A person running away as money falls out of a briefcase.

If the phone rings and you think the person on the other end of the line is an imposter, you’re probably right.

The Federal Trade Commission just issued a report stating that in 2018, for the first time, imposter scams topped its list of consumer complaints.

Such scams, which include those from fraudsters claiming to be from the IRS, the Social Security Administration, and other government agencies, try to get people to turn over personal information as well as money, says Monica Vaca, associate director of the Federal Trade Commission’s Division of Consumer Response and Operations.  

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According to the report, consumers said they lost nearly $488 million to imposter scams in 2018. The median lost per consumer was about $500.

All told, consumers reported losing nearly $1.48 billion to fraud, an increase of $406 million from one year ago. That included money lost to fraudsters claiming to call from debt collection agencies and from scammers who stole the identities of consumers.

There was some good news, though. The number of imposters that stole a person’s tax refund fell by about 38 percent from one year earlier.

But don’t let that make you less careful. With tax season now here, the Internal Revenue Service says it pays to be aware of scams that could target your money or identity.

Kathy Pickering, executive director of The Tax Institute at H&R Block, also says that such scams could easily become more common. “Fraudsters are adaptive,” she says.

Here are two kinds of tax scams you should be aware of and advice on how to protect yourself.

'We Need Your Social Security Number'

You get a phone call from a scammer claiming to be with the Department of Justice but working with the IRS. The person tells you he is calling because you haven’t paid your taxes.

Or you may get an email that looks like a bill for unpaid taxes in connection with the Affordable Care Act or an email that appears to come from the IRS Taxpayer Advocacy Panel telling you that it is sending you a refund. In both cases, the emails ask for your Social Security number and a bank account number to confirm your identity.

If you hand over your Social Security number, crooks will attempt to use it along with other ID information to create fake tax returns in order to steal any refund you may be due.

'You're Under Arrest'

In this scam, you get a phone call from someone posing as an official from the IRS or a local law enforcement agency. The person tells you that you have an unpaid tax bill and threatens you with arrest, deportation, suspension of your driver’s license or business license, or some other penalty unless you pay your bill immediately.

He tells you to pay using your debit card (so the money is immediately withdrawn from your bank account), using a gift card, or by making a wire transfer. The caller may even “spoof” the caller ID information that appears on your phone, so it appears that the call is coming from a government agency.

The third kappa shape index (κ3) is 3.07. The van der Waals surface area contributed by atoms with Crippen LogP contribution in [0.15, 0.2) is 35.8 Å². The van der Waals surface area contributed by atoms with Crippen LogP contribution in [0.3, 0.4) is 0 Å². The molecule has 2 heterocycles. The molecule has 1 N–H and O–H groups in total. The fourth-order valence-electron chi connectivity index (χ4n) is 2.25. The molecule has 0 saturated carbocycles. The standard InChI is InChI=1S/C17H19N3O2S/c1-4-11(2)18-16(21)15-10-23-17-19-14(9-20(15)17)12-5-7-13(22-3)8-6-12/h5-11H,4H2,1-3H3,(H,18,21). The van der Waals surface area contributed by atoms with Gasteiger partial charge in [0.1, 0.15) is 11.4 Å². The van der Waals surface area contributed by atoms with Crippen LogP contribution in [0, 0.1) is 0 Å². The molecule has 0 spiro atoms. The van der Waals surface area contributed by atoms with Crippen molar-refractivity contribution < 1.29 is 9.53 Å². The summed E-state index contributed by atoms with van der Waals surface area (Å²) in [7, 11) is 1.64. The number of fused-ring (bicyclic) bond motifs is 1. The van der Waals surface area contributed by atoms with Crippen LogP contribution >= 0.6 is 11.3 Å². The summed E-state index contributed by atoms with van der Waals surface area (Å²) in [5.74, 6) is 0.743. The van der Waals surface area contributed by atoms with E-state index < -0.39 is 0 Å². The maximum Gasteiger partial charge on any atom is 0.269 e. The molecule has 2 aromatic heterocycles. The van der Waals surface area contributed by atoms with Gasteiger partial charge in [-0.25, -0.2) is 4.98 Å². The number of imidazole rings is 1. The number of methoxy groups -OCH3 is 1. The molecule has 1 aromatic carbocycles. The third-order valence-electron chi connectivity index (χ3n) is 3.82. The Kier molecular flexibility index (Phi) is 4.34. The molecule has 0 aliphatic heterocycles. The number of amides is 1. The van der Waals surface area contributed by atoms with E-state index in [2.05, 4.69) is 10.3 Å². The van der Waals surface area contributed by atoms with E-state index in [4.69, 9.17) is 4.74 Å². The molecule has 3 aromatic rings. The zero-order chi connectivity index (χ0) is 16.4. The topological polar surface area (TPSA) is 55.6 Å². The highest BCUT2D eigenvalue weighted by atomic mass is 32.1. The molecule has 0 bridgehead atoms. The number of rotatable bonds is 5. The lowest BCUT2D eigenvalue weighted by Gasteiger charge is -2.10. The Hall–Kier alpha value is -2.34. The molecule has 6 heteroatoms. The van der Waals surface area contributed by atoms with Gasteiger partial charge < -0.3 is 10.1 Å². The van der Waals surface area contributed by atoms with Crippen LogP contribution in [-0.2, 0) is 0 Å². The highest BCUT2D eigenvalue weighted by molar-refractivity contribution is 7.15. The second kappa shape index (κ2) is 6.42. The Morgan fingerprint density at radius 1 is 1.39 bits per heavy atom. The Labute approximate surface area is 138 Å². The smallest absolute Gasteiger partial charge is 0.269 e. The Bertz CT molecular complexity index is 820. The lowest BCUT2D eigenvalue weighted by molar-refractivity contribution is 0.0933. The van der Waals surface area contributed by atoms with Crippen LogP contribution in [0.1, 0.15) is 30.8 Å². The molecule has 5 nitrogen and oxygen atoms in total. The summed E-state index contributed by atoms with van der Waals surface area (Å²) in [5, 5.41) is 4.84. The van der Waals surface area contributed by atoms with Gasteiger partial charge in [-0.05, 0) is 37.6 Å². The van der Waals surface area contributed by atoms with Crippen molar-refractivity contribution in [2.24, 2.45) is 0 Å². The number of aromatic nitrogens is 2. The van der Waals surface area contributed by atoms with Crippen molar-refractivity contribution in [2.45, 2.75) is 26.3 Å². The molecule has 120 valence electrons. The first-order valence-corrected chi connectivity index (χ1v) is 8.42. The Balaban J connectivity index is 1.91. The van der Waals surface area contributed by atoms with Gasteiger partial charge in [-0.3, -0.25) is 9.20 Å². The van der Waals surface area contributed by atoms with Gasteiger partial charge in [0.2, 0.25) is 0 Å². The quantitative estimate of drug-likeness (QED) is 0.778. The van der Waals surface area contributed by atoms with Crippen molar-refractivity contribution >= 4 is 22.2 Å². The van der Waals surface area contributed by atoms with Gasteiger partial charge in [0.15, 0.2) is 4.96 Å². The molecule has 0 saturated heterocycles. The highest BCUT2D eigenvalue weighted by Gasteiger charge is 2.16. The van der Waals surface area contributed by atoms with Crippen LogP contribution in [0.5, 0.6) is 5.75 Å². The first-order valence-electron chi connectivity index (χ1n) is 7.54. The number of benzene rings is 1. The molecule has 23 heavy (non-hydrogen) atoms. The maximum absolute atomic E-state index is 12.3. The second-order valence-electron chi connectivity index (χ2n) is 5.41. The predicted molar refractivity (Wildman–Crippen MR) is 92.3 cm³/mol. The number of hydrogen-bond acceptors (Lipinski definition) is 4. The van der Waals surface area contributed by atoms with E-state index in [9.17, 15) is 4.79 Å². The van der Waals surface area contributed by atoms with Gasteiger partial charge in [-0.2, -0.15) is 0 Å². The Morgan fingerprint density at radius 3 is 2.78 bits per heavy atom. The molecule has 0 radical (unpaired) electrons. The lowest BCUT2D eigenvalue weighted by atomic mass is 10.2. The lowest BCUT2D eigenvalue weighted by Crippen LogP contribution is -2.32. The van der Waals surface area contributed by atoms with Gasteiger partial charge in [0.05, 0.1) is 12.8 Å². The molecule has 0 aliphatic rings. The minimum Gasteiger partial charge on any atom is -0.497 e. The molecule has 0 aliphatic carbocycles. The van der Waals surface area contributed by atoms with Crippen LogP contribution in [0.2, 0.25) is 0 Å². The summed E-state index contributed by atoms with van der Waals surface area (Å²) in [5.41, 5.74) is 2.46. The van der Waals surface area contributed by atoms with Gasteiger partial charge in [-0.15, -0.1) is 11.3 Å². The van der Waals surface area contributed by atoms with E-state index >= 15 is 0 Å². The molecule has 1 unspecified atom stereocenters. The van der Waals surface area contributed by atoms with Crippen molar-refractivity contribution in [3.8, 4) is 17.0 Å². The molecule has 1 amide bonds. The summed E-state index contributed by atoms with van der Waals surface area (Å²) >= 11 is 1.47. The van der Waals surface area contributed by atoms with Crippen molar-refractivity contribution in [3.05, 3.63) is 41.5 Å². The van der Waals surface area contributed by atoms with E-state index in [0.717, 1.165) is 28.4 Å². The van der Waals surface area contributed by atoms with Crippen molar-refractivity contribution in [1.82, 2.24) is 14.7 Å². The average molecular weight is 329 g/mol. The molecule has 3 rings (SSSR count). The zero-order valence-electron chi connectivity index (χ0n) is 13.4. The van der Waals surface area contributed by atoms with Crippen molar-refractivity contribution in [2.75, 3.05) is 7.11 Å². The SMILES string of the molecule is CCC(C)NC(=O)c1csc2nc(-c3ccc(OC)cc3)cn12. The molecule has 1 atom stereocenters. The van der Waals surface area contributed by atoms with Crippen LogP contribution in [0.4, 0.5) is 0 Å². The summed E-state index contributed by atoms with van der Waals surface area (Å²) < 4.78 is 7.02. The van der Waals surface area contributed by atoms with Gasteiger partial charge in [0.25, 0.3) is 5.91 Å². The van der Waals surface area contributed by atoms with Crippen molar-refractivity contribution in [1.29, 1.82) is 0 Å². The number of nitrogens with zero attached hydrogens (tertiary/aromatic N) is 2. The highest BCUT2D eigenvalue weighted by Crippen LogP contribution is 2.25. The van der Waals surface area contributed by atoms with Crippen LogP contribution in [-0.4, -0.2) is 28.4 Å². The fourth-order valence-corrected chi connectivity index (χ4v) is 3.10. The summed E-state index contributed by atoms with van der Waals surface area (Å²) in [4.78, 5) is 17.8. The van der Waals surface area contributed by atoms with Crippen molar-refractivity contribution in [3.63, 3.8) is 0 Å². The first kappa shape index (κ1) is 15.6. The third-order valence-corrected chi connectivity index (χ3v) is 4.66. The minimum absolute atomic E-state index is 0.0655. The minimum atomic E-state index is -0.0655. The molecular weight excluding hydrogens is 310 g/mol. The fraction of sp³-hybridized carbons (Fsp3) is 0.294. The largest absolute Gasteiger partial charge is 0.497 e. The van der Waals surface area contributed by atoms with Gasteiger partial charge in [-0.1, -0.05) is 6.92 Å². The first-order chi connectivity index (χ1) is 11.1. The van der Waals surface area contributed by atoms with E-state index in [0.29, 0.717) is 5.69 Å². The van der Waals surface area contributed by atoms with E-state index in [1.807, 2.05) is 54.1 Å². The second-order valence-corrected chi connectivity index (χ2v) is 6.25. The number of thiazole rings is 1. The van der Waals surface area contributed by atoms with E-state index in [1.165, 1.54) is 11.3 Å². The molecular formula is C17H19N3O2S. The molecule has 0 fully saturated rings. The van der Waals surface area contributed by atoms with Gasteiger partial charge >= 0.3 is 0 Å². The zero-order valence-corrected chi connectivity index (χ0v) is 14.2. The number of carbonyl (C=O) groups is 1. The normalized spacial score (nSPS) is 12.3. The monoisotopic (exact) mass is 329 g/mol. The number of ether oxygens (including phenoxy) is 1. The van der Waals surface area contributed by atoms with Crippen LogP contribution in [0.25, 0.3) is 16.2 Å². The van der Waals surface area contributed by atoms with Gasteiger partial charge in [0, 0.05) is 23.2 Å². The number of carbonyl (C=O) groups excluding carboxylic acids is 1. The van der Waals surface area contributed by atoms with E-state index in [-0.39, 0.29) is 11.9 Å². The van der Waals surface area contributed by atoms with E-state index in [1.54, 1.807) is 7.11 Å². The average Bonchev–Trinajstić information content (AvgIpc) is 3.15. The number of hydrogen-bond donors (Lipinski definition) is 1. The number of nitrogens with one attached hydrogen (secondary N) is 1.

In another phone-related scam, a fake IRS official calls students and tells them that they owe a “federal student tax”—a tax that doesn’t even exist. The caller tells the student he will be arrested unless he immediately wires his payment.

How to Protect Yourself

If you get a phone call threatening you with arrest or asking for your Social Security number, hang up, Vaca says. The IRS will never call you to demand immediate payment, and it will never threaten to arrest you for unpaid taxes. Ignore such emails as well.

Also, don’t accept specific payment instructions. The IRS offers many payment methods, and you can choose the one you want.

The IRS also suggests that you take the following steps to protect yourself from tax fraud.

File early. That way, if crooks get ahold of your Social Security number, they won’t be able to use it to file a phony tax return and claim your refund—you’ll already have done that.

Use security software. Be sure you have an up-to-date antivirus security program and a firewall installed on your computer or any device you’re using to access sensitive documents or the IRS website. But also be on guard if someone calls you unexpectedly or you receive an email with a link to a software update. It could be from a scammer trying to trick you into downloading a data-stealing computer virus.

Protect your personal information. Don’t routinely carry your Social Security card or leave sensitive information lying around. If you must provide your important data online, such as your Social Security number or a password—for example, on a banking website—verify that you’re on a legitimate site and not a phished one made to look like the real thing. Make sure your tax records are in a secure place.

Contact the IRS if you think you’ve been scammed. Report the scam to the Treasury Inspector General for Tax Administration. The phone number is 800-366-4484.

You should also forward any emails that you think come from scammers to phishing@irs.gov.

Also, contact the IRS Identity Protection Specialized Unit if you believe someone has used your personal information to file a tax return or steal your identity. The phone number is 800-908-4490.